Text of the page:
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Paid PostPosted on May 31, 2018

9 Things You Didn't Realize You Could Do To Stop Marine Pollution

You can be the solution to the pollution. Learn more about how you can get involved in the movement with adidas and Parley.

There's no doubt about it: The health of our ocean is at an all-time low. Global ocean pollution is growing at an exponential rate, with approximately 1.4 billion pounds of trash entering the ocean each year!

So where does all this trash come from? Well, over 80% of pollutants come from land-based activities; that includes natural processes and human activities along the coastlines and far inland, which all affect the condition of our ocean.

There's no better time than now to take some action on this growing issue. So here are the small things you can do to make a great impact on the future health of our ocean.

1. Make the simple switch to reusable products.

The accumulation of plastic debris in our oceans is ubiquitous, and the effects of this are fatal to the habitat. Floating plastic can be a cause of death for marine animals: Whales, dolphins, and turtles can get entangled in plastic materials and even mistake it for food. Studies show the cumulative amount of plastic waste that could enter the ocean from land is predicted to increase by a considerable amount by 2025. To limit your impact, carry a reusable water bottle, bring a cloth tote to the grocery store, ditch the plastic drinking straws, and recycle, recycle, RECYCLE.

2. Eat more sustainable seafood.

You might not realize this, but 90% of the world's fisheries are on the verge of collapse. Catching fish faster than they can reproduce and our own consumption habits are just a couple of factors contributing to a decline in wild fish populations, which creates issues for the ocean's ecosystem. So when you're shopping or dining out, help reduce the demand for overexploited species by asking the simple question: "Do you serve sustainable seafood?" You can also find printable resources to help keep you informed on the go.

3. Do what you can to reduce your carbon footprint.

Ask yourself: Do I need to take the car out to run that quick errand? Or could you bike, walk, or even use public transportation? The amount of carbon dioxide we're emitting on a regular basis is on the rise, and a quarter of it is absorbed by the ocean. This leads to chemical reactions in the ocean, a process called ocean acidification. Many parts of the ocean are becoming undersaturated by vital minerals as a result. This affects the ability of some organisms to reproduce, thus creating a decline in species like oysters and clams.

4. Go green and replace petroleum for plant-based motor oil.

Petroleum-based motor oil often ends up in coastal areas due to gas-guzzling vehicles and rainstorms that wash it into lakes and streams. Upwards of 40% of oil pollution in the US is caused by used motor oil. Replacing petroleum-based oil with a renewable alternative would be the equivalent of taking 7.5 million cars off the road!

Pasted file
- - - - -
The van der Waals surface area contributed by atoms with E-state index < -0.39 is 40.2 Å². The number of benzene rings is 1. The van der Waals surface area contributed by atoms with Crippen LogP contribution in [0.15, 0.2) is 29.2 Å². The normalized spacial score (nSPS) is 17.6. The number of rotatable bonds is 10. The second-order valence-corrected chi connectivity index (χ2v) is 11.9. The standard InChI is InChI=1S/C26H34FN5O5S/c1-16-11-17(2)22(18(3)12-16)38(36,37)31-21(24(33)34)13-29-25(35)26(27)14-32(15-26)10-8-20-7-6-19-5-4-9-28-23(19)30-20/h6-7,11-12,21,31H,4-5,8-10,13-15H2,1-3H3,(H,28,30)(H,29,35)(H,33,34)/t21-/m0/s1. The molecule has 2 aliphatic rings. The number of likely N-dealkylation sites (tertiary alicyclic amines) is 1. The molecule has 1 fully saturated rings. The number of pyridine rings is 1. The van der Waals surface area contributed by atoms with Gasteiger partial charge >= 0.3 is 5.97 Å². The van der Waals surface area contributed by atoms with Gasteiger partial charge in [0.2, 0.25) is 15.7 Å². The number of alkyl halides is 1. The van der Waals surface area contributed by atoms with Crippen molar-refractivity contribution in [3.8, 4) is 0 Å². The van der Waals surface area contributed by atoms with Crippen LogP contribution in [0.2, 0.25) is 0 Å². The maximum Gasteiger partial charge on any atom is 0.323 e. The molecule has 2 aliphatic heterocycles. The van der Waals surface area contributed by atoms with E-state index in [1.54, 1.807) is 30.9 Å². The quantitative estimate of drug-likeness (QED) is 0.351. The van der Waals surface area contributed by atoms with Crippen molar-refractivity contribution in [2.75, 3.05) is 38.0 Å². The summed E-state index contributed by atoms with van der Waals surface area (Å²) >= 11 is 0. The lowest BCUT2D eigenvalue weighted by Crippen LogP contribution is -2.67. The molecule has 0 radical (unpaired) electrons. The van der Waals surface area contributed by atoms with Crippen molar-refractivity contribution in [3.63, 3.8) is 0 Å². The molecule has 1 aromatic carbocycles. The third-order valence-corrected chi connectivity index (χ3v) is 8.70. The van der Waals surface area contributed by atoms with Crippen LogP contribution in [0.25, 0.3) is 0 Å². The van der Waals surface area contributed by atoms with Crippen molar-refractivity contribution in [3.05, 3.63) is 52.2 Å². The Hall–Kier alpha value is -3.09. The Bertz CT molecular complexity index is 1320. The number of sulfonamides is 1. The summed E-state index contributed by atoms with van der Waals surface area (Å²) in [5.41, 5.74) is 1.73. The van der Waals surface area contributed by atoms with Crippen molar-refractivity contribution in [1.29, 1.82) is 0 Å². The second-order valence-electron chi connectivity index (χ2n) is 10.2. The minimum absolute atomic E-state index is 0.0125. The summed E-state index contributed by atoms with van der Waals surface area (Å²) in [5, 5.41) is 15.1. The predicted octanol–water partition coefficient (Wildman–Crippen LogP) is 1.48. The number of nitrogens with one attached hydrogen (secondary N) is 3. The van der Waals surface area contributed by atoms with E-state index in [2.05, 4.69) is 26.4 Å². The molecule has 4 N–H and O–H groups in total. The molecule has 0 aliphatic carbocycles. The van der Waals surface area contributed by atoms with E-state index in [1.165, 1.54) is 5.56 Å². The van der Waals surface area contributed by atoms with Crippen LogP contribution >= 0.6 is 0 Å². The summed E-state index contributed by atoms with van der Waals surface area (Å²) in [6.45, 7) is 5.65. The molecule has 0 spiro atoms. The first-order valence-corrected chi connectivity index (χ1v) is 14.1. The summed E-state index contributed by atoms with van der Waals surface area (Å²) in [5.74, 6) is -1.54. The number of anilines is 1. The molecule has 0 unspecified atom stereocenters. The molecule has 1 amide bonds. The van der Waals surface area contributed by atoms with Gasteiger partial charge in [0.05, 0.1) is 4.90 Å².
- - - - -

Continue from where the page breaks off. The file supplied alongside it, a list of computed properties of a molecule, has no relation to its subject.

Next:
5. Dispose of hazardous materials carefully and safely.

Disposing of used motor oil and other hazardous materials, such as batteries, at designated drop-offs or recycling locations can prevent toxic leaks from trickling into our ocean. It is also preferable to wash your car at a commercial car wash instead of in your own driveway because, by law, car washes must treat their wastewater before disposing of it.

6. Take care of your lawn with less fertilizer.

When applied in excess, nitrogen-based fertilizers can run off from farms and lawns, which ends up causing big problems for coastal areas. Due to recent climate change, resulting in more rain, excessive nutrients are running into rivers, lakes, and oceans — aka eutrophication. This can result in harmful algae blooms and reduced levels of oxygen that create unlivable conditions for the ocean's organisms. So, to keep your grass green, use fertilizer sparingly and remember: Less is more.

7. Pick up after yourself when you're near coastal waters.

This may be an obvious one, but whether you're a total beach bum or just visit the shore once in a while, make sure you're cleaning up after yourself! The majority of marine debris has its beginnings as beach litter. By throwing out trash in the appropriate receptacles, bringing a trash bag with you, or even going a little further and volunteering in beach cleanups, you can reduce the negative effects on the ocean.

8. Purchase ocean-friendly products.

Avoid products produced through environmentally harmful methods. Make sure you pay careful attention to the ingredients found in common cosmetics to ensure they don't contain substances like shark liver oil, for instance. Also known as shark squalene, this oily compound is favored for its moisturizing properties. Instead, opt for plant-based products that offer the same amount of moisture, because, as you can imagine, unsustainable products are directly linked to destructive fishing methods.

9. Be the one who influences change in your community.

You might not realize this, but you have the power to inspire change among others. Do your due diligence by researching the ocean policies of public officials before you vote or contact your local representatives to let them know you support marine conservation projects. Speak up about your concerns if you spot a threatened species on a restaurant menu or at a seafood counter. And take part in initiatives that fight for the cause.

All images from iStock.

Feeling inspired to take action? adidas and Parley have joined forces to take on the problem of marine plastic pollution. You too can join the fight and make strides for a cleaner, healthier ocean by signing up for their Run for the Oceans event. Every kilometer ran = $1 donated to the Parley School for the Ocean.